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Another Burroughs Quote From Evil of Evils

Sin is so evil that it is not capable of any good at all. Though the air is never so dark, yet it is capable of light. That would be a dismal darkness that was not capable of light coming into it. That which is bitter, though never so bitter, yet is capable of recieving that which will sweeten. That which is never so venemous is yet capable of such things as will make it wholesome; but sin is so dark that it is incapable of light, so bitter that there is no way to make it sweet, so venemous that there is no way to make it wholesome.…

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What it is to Keep the Heart

To attain a facility and dexterity of language in prayer, and put thy meaning into apt and decent expressions, is easy; but to get thy heart broken for sin whilst thou art confessing it; melted with free grace whilst thou are blessing God for it; to be really ashamed and humbled through the apprehensions of God’s infinite holiness, and to keep they heart in this frame, not only in, but after duty, will surely cost thee some groans and travailing pain of soul: To repress the outward acts of sin, and compose the external part of thy life in a laudable and comely manner is no great matter; even carnal persons by the force of common principles can do this; but to kill the root of corruption within, to set and keep up an holy government over thy thoughts, to have all things lie straight and orderly in the heart, this is not easy.…

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Spring on Revivalism

I have somewhere met the remark, that “˜the chariot of the gospel never has free course, but the devil tries to be charioteer’. There is nothing he is so much afraid of as the power of the Holy Ghost. Where he cannot arrest the showers of blessing, it has ever been one of his devices to dilute or poison the streams. . .With the obvious signs of the times in view, who does not see that this artful foe would enjoy his malignant triumph, if he sould prejudice the minds of good men against all revivals of religion? This he does, not so much by opposing them, as by counterfeiting the geunine coin, and by getting up revivals that are spurious and to his liking.…

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Spurgeon On Revivalism

Things are allowed to be said and done at revivals which nobody could defend. . . If, for a moment, our improvements seem to produce a larger result than the old gospel, it will be the growth of mushrooms, it may even be of toadstools; but it is not the growth of the trees of the Lord.…

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Burroughs-Evil of Evils

True, there is the bright glass of the Law, wherein we may see the evil of sin; but there is the red glass of the sufferings of Christ, and in that we may see more of the evil of sin that if God should let us down to hell and there let us see all the tortures and torments of the damned in hell. If you could see those people and how they lie sweltering under God’s wrath there, it would not be as much as beholding sin through the red glass of the sufferings of Jesus Christ and His agony.…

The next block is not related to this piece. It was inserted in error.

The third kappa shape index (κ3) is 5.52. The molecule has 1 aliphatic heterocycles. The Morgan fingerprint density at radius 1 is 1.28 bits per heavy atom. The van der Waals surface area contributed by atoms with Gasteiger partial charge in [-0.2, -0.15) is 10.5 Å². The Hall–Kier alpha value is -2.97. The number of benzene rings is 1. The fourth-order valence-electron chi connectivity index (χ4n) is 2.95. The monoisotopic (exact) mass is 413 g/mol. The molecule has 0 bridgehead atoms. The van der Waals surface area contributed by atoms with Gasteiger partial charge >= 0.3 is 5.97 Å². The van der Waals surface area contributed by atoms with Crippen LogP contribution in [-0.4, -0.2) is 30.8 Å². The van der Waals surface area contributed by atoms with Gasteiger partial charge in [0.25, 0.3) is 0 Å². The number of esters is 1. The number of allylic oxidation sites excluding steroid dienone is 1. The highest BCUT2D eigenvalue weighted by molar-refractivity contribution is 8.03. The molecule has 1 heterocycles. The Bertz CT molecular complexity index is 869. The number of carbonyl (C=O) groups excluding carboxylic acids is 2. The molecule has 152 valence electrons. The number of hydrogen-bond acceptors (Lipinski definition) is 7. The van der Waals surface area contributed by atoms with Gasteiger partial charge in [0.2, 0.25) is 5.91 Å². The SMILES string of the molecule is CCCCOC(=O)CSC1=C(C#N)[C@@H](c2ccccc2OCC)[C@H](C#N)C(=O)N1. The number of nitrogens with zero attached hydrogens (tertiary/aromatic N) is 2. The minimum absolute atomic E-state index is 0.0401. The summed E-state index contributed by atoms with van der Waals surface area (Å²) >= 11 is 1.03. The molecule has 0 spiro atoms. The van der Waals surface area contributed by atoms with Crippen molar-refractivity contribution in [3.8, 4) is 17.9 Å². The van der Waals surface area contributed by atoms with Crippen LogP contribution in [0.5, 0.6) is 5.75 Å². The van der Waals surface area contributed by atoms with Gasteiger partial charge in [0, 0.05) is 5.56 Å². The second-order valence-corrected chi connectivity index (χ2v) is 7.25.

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Subtlelty of Sin

When sin lets us alone we may let sin alone; but as sin is never less quiet than when it seems to be most quiet, and its waters are for the most part deep when they are still, so ought our contrivances against it to be vigorous at all times and in all conditions, even where there is least suspicion.…

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Owen On Temptation

Temptation is like a knife, that may either cut the meat or the throat of a man; it may be his food or his poison, his exercise or his destruction…

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Owen On Persistence in Mortification

Let no man think to kill sin with few, easy, or gentle strokes. He who hath once smitten a serpent, if he follow not on his blow until he be slain, may repent that ever he began the quarrel. And so will he who undertakes to deal with sin, and pursues it not constantly to the death.…

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Tombes on Worship

For as it is a perogative of a King to appoint the wayes of his owne service and honour, and he should be taken to be very presumptuous and arrogant that should take upon him to prescribe a fashion of attendance, suite and service to his prince without consent, when he hath otherwise delcared his will; so is it much more intolerable pride, and presumption in a mortall man, to appoint a way of service to God, which he never consented to, but hath otherwise directed his owne service. And for the same reason it is a transferring of God’s perogative on a man, when he doth servilly consent by subjectinig his conscience to such usurpation.…

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Sibbes on Contentment

Christ took upon Him our nature, and in that nature suffered hunger and was subject to all infirmities; therefore when we are put to difficulties in our callings, to troubles for a good conscience, or to any hardship in the world, we must labor for contentment, because we are only with hardness made conformable unto Christ; we suffer, then reign with Him (Romans 8:17).…

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